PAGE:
With these conditions, the performances of the known type as illustrated in FIG. 1 are herein below specified.
Efficiency has been calculated for the three load current cases considered, and can be summarized as follows:
Iload = 200 uA
η = 45%;
Iload = 100 uA
η = 32%;
Iload = 20 uA
η = 10%.
FIGS. 4, 5 and 6 show, on respective voltage vs. time diagrams, the output voltage values of the multiplier (“V5x”) and the linear voltage regulator (“Vout”) for the above mentioned three cases.
In the first case (Iload=200uA), the multiplier output steadies itself at about 9.85V, that is at a voltage which is already unnecessarily high relative to the regulator output (8V). This is due to the constant operation of the oscillator of the charge pump at the rated frequency (2Hz), so that the multiplier output reaches the highest allowed voltage depending on the load 9. This implies a higher consumption of the multiplier and more power dissipated by the regulator, which negatively reflects on the overall efficiency of the system.
As the load current decreases, the multiplier output further increases (10.25V at Iload=100uA, and 10.56 at Iload=20uA), causing the system efficiency to deteriorate appreciably.
With the same general conditions, the performances of the inventive circuit 1 are as specified herein below.
Efficiency has been calculated for the three load current cases considered, and can be summarized as follows:
Iload = 200 uA
η = 58%;
Iload = 100 uA
η = 54%;
Iload = 20 uA
η = 40%.
FIGS. 7, 8 and 9 show, on respective voltage vs. time diagrams, the output voltage values of the multiplier 2 (“V5x”) and the linear voltage regulator 4 (“Vout”) for the above mentioned three cases.
In FIGS. 7A, 8A and 9A the respective outputs of the oscillator 3 are shown for the above mentioned three cases.
The first comparator 5 chocks the oscillator of the multiplier 2 to hold its output VCHARGE somewhere between a minimum of about “+160mV” and a maximum of about “+300mV” relative to the regulator 4 output. It should be noted that both thresholds can be changed according to necessity. By varying the load I_load, the system automatically modulates the average frequency of the oscillator 3 (for example, 345kHz at Iload=100uA, and 94kHz at Iload=20uA), thereby holding the multiplier 2 output within the desired range and limiting the overall power consumption as well as the power dissipated by the regulator. Thus, the proposed system is much more efficient.
In essence, the circuit of this invention does solve the technical problem, and offers a number of advantages, foremost among which is that regulating efficiency is optimized under all load conditions.
Also, the system voltage maximum is always automatically kept under control, and is:
which, in the instance of a fully integrated circuit implementation, is very useful to control the highest process voltage.
With large load currents, the hysteresis of the first comparator 5 can be adjusted to suit the load 9, e.g., as HYST=f(I_load), that is according to the load 9.
It will be appreciated from the foregoing that the circuit 1 of this invention permits implementation of a method of generating and regulating an output voltage Vout, as outlined herein below in relation to the block diagram of FIG. 10.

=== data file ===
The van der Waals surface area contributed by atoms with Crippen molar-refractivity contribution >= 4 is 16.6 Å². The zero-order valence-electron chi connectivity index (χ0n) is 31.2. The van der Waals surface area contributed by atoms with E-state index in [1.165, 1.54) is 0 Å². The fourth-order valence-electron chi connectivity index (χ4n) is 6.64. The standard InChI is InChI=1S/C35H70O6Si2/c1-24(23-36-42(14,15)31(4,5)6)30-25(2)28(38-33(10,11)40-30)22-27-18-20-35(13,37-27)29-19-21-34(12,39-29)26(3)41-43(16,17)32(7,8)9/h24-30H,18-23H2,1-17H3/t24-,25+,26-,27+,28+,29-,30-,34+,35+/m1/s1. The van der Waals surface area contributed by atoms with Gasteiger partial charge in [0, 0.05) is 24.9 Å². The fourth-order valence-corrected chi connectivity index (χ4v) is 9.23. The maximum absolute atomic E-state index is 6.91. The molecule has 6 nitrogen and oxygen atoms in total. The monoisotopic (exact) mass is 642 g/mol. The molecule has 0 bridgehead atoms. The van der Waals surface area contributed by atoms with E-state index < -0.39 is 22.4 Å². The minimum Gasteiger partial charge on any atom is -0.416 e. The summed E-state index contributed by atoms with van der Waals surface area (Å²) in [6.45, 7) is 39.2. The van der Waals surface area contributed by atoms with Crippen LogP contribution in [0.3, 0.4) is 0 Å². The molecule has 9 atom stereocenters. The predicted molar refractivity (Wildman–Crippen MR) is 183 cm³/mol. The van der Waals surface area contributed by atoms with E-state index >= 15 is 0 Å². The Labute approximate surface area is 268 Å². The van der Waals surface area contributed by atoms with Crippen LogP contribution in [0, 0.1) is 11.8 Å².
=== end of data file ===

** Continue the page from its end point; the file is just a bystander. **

The circuit 1 is operated through an initial power-on step 101 and a step 102 of programming the output voltage Vout.
The power-on step 101 continues until the voltage Vout reaches a prearranged threshold (K*Vout), during which the oscillator 3 of the multiplier 2 remains on and cannot be cut off by the first comparator 5.
During this step 101, VCHARGE goes up with the oscillator 3 on, and as soon as this voltage, representing the supply to the regulator 4, becomes sufficient to operate the regulator 4, the voltage Vout will also begin to rise. However, in this condition the regulator 4 dropout remains uncontrolled.
After the power-on step 101 and the programming step 102, the hysteresis comparator 5 controls the oscillator 3 of the multiplier 2 turning on (Vcharge<Vout+Vth-low) or off (Vcharge>Vout+Vth-high).
During the remaining steps, the dropout of the regulator 4 is controlled by the comparator 5 and held within range (Vth-low, Vth-high).
In step 103, VCHARGE is compared with Vout. If VCHARGE does not exceed Vout by more than Vth-low, step 106 follows, in which the oscillator clock is started. If VCHARGE does exceed Vout by more than Vth-low (step 103) but does not exceed Vout by more than Vth-high (step 104), then step 106 again follows, in which the clock is started, or is permitted to continue in operation. Step 103 then follows step 106 and the process is repeated.
If, in step 104, VCHARGE exceeds Vout by more than Vth-high, step 105 follows, in which the clock is stopped, and step 108 then proceeds.
In step 108, VCHARGE is again compared to Vout. No action is taken until VCHARGE does not exceed Vout by more than Vth-low, at which time the clock is again started (step 106). Thus, while the regulator 4 drives and then holds its output Vout at the programmed value, the supply voltage VCHARGE to the regulator 4 is held within range (Vout+Vth-low, Vout+Vth-high). A minimum dropout for proper operation of the regulator can therefore be ensured, while keeping the maximum dropout controlled for optimizing the system efficiency.
FIG. 11 illustrates an embodiment of the invention in which a battery-powered device 201 is powered at a relatively low voltage by a battery 12. The block designated 1 in FIG. 11 is an integrated electronic circuit or power supply for generating and regulating a supply voltage, higher than the voltage provided by the battery 11, and is shown in more detail in FIG. 3. Vout is the regulated high voltage supply for the load 9.
From the foregoing it will be appreciated that, although specific embodiments of the invention have been described herein for purposes of illustration, various modifications may be made without deviating from the spirit and scope of the invention. Accordingly, the invention is not limited except as by the appended claims.
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|U.S. Classification||327/536, 327/143|
|Jan 23, 2002||AS||Assignment|
|Jun 28, 2005||CC||Certificate of correction|
|Jul 26, 2006||FPAY||Fee payment|
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|Jul 26, 2010||FPAY||Fee payment|
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|Jul 28, 2014||FPAY||Fee payment|
Year of fee payment: 12